Thursday, February 9, 2012

The Duino Elegies: The Fifth Elegy

For Frau Hertha Koenig

But who are they, tell me, these vagrants, a little
more fugitive even than us, in their springtime
so urgently wrung by one who - who pleases
a never contented will?  So it wrings them,
bends them, twists them, swings them, 
flings them and catches them behind:  out of the oil-smooth
air they come down
onto the flimsy carpet worn
by their eternal leaping, this forlorn
carpet lost in the universe.
Stuck on like a plaster, as if there the suburban
sky had wounded the earth.
    And scarcely there,
upright, there and shown:  the vast
initial letter of Being ..., so the strongest
men roll again to the joke, that ever
approaching grip, like a tin plate rolled by August the Strong
along a table.

Ah and around this 
centre, the rose of looking:
blooms and defoliates.  Around this
pestle, the pistil, stricken
by its own blooming pollen again
conceiving illusory fruits of disgust, never
aware of it, - bright with flimsy
surfaces the frail smile-sheen of disgust.

There, the flabby, wrinkled strongman,
old and now only drumming,
decayed in his mighty skin, as if once
two men lived there and one
lay now in the graveyard, and the other outlived him,
deaf and sometimes a little
bewildered in his widowed skin.

But the young man like the son of a thug
and a nun: he’s strong and stuffed full
of muscles and simpleness.

Oh you,
who once were given a pain, that was still
small, like a toy, in one of your
slow convalescences....

You, who fall with the shock
only fruits know, upripely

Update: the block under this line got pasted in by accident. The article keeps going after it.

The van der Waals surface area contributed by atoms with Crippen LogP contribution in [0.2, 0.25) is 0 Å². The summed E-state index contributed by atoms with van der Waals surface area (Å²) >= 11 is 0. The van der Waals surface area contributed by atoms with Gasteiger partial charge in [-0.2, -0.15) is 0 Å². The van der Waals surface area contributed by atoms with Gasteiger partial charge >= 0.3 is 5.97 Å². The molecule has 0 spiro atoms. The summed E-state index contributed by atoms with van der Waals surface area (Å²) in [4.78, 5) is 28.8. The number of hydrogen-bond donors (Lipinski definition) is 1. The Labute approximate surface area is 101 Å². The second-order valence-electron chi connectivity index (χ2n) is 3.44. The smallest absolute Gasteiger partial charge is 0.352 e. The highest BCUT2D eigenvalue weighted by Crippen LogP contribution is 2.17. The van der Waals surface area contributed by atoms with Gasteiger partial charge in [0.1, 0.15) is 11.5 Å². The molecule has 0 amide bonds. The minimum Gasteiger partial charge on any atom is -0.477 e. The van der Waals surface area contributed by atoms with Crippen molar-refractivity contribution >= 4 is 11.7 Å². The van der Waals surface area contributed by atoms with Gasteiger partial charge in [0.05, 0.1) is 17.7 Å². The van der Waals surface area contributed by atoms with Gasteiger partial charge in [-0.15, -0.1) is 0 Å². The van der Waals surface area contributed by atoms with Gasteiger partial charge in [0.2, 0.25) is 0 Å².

a hundred times daily out of the commonly built
tree of motion (that, quicker than water, in a short
minute bears spring, summer and autumn) -
fall and crash to the grave:
sometimes, in half a pause, a loving face wants
to grow beyond you towards your seldomly
tender mother; but it loses itself in your body
which smoothly consumes it, that shy, 
scarcely attempted expression ...  And again
the man claps his hand to begin the leap and before
an ache forms distinctly near your perpetually
jogging heart, the brands of footsoles
arrive, its origin, driving before them with pain
the quick and carnal tears into your eyes.
And yet, blindly,
the smile .....

Angel! o take, pluck, the small-flowered leaves of healing.
Make a vase to preserve them!  Place among them our yet
unopening gladness; inscribe the lovely urn
with flowering, soaring praise:
          Subrisio Saltat.

You then, darling,
you, mutely leapt over
by the most bewitching of joys.  Perhaps
your frills are happy for you - ,
or over your young
taut breasts the green metallic silk
feels itself endlessly pampered and wanting nothing.
constantly place on all the swaying scales of equilibrium 
under your public shoulders 
a marketfruit of equanimity.

Where, o where is the place, - I carry it in my heart - ,
where still they can do nothing, still fall away
from each other, like mounting animals
wrongly coupled; -
where the weights are still heavy,
where from their vainly
whirling sticks the plates
stagger and fall .....

And suddenly in this laborious nowhere, suddenly
the unsayable place, where the pure too-little
inexplicably changes - , leaps
into that empty too-much.
Where the many-numbered calculation
numberlessly resolves.

Plaza o plaza in Paris, infinite theatre,
where the modiste, Madame Lamort,
knots and winds those endless ribbons,
the restless ways of the earth, inventing new
nooses, ruffles, flowers, cockades, artificial fruits  -  all
falsely coloured - for the cheap
winterhats of destiny.


Angel: there’s a place that we don’t know, and there
on some unsayable carpet, lovers display what now
they can never bring up to knowing - their bold
high figures of heartplay, 
their towers of pleasure, their
long-since groundless ladders, leaning
on only each other, tremulously, - and understand
before the surrounding onlookers, the innumerable soundless dead:
Wouldn’t the dead then throw their last, ever-hoarded,
ever-concealed, unknown, eternally
valid coins of luck before the finally
truly-smiling pair on the stilled

Rainer Maria Rilke, translated by Alison Croggon

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